Time is a goon, as one character says. If you look up “goon” you will see it defined as a thug or as a fool. Time can behave like a thug, ravaging our bodies and our minds, and it can make us fools, showing us how wrong we were in some of our judgments and decisions. The goon squad comes for us all.

rdoak03’s #CBR4 Review #12: A Visit from the Good Squad by Jennifer Egan

For me, this book just didn’t live up to the hype, nor did it match the intrigue of The Keep. Read my thoughts here. I would love to hear yours as well!

rusha24’s #CBR4 Review #5: The Invisible Circus by Jennifer Egan

Last year I read Jennifer Egan’s latest novel A Visit From the Goon Squad and loved it—a lot. So when I saw her very first novel, The Invisible Circus, sitting in a used bookstore for a few bucks, I grabbed it, eager to see where she started as a writer. It’s an impressive debut, but definitely not without growing pains. While the writing already displays the gorgeous fluidity and feel for ambiance that she hones in her later work, in Invisible Circus she too often gives in to certain florid impulses. The result is a book that is both historically and atmospherically rich, yet sometimes lags with indulgent stretches.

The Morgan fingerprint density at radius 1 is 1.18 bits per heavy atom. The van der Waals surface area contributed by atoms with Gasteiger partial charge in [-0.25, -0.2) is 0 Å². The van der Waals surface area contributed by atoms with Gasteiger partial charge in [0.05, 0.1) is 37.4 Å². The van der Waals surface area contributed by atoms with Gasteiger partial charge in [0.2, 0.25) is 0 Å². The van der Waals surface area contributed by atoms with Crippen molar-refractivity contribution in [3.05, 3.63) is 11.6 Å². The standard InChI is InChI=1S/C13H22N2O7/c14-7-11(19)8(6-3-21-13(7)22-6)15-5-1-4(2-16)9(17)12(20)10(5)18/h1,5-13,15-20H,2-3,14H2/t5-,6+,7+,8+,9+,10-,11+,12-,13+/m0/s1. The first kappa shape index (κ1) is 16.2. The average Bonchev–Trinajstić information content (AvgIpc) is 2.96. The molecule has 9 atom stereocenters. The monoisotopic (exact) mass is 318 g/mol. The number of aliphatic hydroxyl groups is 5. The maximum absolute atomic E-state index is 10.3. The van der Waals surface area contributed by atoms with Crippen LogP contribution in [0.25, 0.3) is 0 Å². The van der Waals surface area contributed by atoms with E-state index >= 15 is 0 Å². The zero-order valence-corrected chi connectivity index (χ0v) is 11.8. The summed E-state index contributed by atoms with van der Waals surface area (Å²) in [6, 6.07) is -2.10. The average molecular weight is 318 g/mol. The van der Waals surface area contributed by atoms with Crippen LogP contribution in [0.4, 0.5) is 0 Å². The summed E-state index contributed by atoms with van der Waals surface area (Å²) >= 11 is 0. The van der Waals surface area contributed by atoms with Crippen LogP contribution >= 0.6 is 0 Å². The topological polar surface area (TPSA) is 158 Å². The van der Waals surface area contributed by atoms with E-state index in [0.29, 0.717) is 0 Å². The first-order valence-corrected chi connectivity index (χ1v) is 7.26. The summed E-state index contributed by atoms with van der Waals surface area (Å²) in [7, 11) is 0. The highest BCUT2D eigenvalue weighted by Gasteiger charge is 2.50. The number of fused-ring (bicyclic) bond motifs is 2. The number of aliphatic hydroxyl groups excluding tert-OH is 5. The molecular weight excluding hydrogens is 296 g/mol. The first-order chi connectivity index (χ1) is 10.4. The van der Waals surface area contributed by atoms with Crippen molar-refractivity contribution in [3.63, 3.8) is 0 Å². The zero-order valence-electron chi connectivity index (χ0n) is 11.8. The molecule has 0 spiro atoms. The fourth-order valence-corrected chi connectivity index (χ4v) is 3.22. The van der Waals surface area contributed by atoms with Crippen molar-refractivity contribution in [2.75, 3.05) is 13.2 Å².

Egan’s protagonist is Phoebe, an 18 year old girl living in San Francisco in the late 70s. She lives alone with her mother; her father died when she was young, her older brother is now a wealthy entrepreneur, and her older and much idolized sister, Faith, died in a freak fall (or suicide, it’s unclear at first) while sightseeing in Italy seven years before.  Feeling lonely, stifled, and generally disconnected from her life, Phoebe impulsively defers her college acceptance and takes off for Europe with the plan to follow Faith’s path (known because of a string of postcards that Faith sent home from abroad).

The rest of the book unspools in many ways like a classic coming-of-age story, but Egan makes it interesting by linking Phoebe up with Wolf, Faith’s boyfriend in high school and at the time of her death. Through Wolf’s reminisces of Faith and the flower-power era they were wrapped up in, Egan digs into a lot of weighty material: a person’s seeming incandescence in their younger sibling’s eyes contrasted with the kind of person they really were, set against the backdrop of the late 60s/early 70s and the shifting promises of the hippie generation.